Bollinger bands are a powerful stock indicator which signals a stock breakout. Bollinger Bands consist of a center line and two price channels (bands) above and below it. The center line is an exponential moving average; the price channels are the standard deviations of the stock being studied. The bands will expand and contract as the price action of an issue becomes volatile (expansion) or becomes bound into a tight trading pattern (contraction).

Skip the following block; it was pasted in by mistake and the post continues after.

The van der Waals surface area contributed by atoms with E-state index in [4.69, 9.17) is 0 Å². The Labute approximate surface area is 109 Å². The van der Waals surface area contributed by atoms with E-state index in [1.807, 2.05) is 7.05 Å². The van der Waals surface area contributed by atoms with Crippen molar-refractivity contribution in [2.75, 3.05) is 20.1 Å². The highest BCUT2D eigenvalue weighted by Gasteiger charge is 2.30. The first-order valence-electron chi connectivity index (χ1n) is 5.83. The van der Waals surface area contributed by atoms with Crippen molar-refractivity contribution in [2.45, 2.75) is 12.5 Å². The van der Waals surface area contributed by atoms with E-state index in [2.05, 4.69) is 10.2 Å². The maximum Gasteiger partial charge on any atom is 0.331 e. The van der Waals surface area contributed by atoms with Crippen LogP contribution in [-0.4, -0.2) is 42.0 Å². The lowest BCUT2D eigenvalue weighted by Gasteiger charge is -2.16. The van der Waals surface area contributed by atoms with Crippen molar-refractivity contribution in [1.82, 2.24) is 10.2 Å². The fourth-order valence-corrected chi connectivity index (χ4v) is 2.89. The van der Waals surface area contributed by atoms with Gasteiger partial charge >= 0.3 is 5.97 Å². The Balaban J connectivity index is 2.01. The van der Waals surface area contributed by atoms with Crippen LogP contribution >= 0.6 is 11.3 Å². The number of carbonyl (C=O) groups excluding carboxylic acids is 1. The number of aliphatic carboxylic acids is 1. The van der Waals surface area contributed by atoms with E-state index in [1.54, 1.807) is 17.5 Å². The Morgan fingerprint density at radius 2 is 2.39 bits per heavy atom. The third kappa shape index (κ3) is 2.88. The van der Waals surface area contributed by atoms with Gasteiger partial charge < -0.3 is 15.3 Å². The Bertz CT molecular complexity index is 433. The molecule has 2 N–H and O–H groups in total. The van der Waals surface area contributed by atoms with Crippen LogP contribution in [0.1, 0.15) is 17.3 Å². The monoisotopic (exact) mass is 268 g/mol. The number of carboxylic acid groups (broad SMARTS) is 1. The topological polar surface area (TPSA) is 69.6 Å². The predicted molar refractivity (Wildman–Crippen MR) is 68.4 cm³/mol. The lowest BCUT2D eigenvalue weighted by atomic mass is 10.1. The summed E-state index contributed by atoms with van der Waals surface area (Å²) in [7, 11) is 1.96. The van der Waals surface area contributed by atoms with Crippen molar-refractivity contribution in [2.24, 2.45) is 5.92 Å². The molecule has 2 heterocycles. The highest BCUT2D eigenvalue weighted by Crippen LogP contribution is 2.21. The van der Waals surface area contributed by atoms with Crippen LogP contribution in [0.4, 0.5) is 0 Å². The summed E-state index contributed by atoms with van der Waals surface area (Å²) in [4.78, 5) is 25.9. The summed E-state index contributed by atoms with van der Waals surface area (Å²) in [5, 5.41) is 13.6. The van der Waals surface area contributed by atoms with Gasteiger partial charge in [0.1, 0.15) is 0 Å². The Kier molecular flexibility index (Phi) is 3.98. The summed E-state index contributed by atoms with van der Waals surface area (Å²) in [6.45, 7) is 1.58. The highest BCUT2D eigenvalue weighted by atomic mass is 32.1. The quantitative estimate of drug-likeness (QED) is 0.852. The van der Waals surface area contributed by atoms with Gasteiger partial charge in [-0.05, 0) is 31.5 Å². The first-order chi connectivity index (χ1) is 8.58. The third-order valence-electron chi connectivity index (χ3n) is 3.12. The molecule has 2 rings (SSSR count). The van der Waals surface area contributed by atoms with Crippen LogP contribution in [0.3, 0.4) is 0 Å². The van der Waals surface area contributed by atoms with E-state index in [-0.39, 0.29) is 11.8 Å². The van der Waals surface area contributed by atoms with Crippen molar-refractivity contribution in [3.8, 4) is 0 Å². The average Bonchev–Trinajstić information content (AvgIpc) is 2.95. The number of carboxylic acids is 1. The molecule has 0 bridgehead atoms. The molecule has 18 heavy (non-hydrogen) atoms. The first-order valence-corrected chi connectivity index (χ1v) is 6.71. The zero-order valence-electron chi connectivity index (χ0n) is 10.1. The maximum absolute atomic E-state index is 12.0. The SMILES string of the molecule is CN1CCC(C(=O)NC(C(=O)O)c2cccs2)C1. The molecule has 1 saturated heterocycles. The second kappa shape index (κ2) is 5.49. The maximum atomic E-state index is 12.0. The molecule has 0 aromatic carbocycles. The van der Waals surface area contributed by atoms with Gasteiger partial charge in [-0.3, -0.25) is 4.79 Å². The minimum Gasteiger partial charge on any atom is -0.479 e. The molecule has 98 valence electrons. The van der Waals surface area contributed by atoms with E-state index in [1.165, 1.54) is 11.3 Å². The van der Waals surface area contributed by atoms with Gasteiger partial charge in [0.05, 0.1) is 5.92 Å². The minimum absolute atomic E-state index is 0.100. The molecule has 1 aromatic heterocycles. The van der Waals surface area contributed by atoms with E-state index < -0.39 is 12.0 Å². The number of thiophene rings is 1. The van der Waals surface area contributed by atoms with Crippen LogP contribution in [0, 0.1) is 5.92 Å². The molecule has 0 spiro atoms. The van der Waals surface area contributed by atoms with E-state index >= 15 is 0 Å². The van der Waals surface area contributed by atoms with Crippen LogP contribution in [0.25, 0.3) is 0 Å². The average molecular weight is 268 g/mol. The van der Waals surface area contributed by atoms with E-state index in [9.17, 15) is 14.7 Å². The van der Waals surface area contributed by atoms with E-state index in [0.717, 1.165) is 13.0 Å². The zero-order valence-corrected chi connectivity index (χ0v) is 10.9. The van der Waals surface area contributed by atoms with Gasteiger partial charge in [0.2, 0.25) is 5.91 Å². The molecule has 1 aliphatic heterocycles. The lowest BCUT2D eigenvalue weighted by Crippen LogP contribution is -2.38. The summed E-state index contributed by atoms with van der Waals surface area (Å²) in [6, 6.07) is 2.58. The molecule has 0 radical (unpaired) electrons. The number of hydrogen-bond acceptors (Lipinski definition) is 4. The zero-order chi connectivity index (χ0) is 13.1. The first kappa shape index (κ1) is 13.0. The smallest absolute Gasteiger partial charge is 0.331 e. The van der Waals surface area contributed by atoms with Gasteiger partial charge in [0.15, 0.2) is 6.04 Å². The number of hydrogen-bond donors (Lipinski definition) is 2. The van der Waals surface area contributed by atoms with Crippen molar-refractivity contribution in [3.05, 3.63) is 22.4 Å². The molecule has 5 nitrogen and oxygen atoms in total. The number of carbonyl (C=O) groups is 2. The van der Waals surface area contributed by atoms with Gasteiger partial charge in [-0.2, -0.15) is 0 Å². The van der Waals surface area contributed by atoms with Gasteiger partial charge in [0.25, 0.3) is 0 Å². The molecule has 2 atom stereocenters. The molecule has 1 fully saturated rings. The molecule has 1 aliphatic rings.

When stock prices continually touch the upper Bollinger band, the prices are thought to be overbought; conversely, when they continually touch the lower band, prices are thought to be oversold, triggering a buy signal. When using Bollinger bands, designate the upper and lower bands as price targets. If the price deflects off the lower band and crosses above the 20-day average (the middle line), the upper band comes to represent the upper price target. In a strong uptrend, prices usually fluctuate between the upper band and the 20-day moving average. When that happens, a crossing below the 20-day moving average warns of a trend reversal to the downside. (For more about gauging an asset’s direction and profiting from it, see Track Stock Prices With Trendlines.)